India’s Water Weapon

Tensions between India and Pakistan remain high following military clashes along the “line of control” separating the disputed territories of Jammu and Kashmir. An attack on Indian forces by a Pakistani-based terrorist group triggered Indian retaliation, sparking international concern over a potential nuclear escalation. Both countries have significant nuclear arsenals. A nuclear conflict would be catastrophic regionally and globally. Just the threat of a nuclear war between India and Pakistan suppresses foreign investment and economic activity. Any war, or threat of war, resonates in the global energy market as well, given India’s position as the world’s third-largest consumer of oil, behind the US and China. In recognition of the threat that military confrontation poses to economic growth, India is developing nonmilitary means of punishing Pakistan’s continued support for terror groups hostile to India, including “weaponization” of water resources along both the Pakistan-India border and Pakistan’s border with Afghanistan. India’s goal is to reduce the risks of nuclear conflict.

India and Pakistan have fought four major conflicts since independence in 1948. The last, in 1999, was the first time both sides possessed viable nuclear arsenals. The existence of nuclear weapons has impacted their strategic calculations, especially in light of Pakistan’s willingness to provide bases, training and material support to Islamist terrorist groups opposed to India’s occupation of Kashmir.

In 2001, Pakistan-based terrorists attacked the Indian Parliament, prompting a major mobilization of the Indian military as it prepared for a fifth war. In the days it took India to mobilize, however, two things occurred that proved detrimental to Indian objectives. First, international pressure built up on India to allow diplomacy to take its course, and second, Pakistan was able to match India’s military preparations, including increasing the readiness status of its tactical nuclear forces, which would have been used to blunt any major Indian military offensive.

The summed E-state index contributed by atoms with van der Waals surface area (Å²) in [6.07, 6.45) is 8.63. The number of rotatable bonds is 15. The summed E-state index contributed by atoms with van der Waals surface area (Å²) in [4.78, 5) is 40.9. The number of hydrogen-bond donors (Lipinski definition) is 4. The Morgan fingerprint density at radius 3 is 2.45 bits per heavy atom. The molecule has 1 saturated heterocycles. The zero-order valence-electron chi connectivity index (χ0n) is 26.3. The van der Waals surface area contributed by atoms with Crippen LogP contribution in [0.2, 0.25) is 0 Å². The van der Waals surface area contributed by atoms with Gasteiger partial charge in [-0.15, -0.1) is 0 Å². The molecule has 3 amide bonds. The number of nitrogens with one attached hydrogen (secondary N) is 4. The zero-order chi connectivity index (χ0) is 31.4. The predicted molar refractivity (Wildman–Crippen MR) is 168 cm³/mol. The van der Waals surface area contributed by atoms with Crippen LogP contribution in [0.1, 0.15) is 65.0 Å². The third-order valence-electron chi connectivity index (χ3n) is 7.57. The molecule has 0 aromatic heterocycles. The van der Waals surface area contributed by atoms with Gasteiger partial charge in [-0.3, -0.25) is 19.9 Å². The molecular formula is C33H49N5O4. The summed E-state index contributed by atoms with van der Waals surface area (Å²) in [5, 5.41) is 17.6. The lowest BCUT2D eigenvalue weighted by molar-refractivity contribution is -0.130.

India’s military strategy at the time was based on a philosophy of defense-oriented nonaggression and nonprovocation, with the Indian army absorbing and then halting a Pakistani attack. The slow pace of mobilization in 2001 forced India to revamp its military doctrine, drawing upon the historical lessons of the 1967 Arab-Israeli War and India’s own 1971 conflict with Pakistan. This new doctrine, known as the Cold Start, called for the Indian army to be capable of a series of limited offensive strikes into Pakistan within 48 hours of being ordered to do so, thereby achieving surprise against Pakistan and limiting outside diplomatic pressure. Any Indian offensive conducted under Cold Start would have limited goals in terms of the distance of advance and duration of operations, in line with punitive attacks in response to Pakistani-supported terrorist strikes.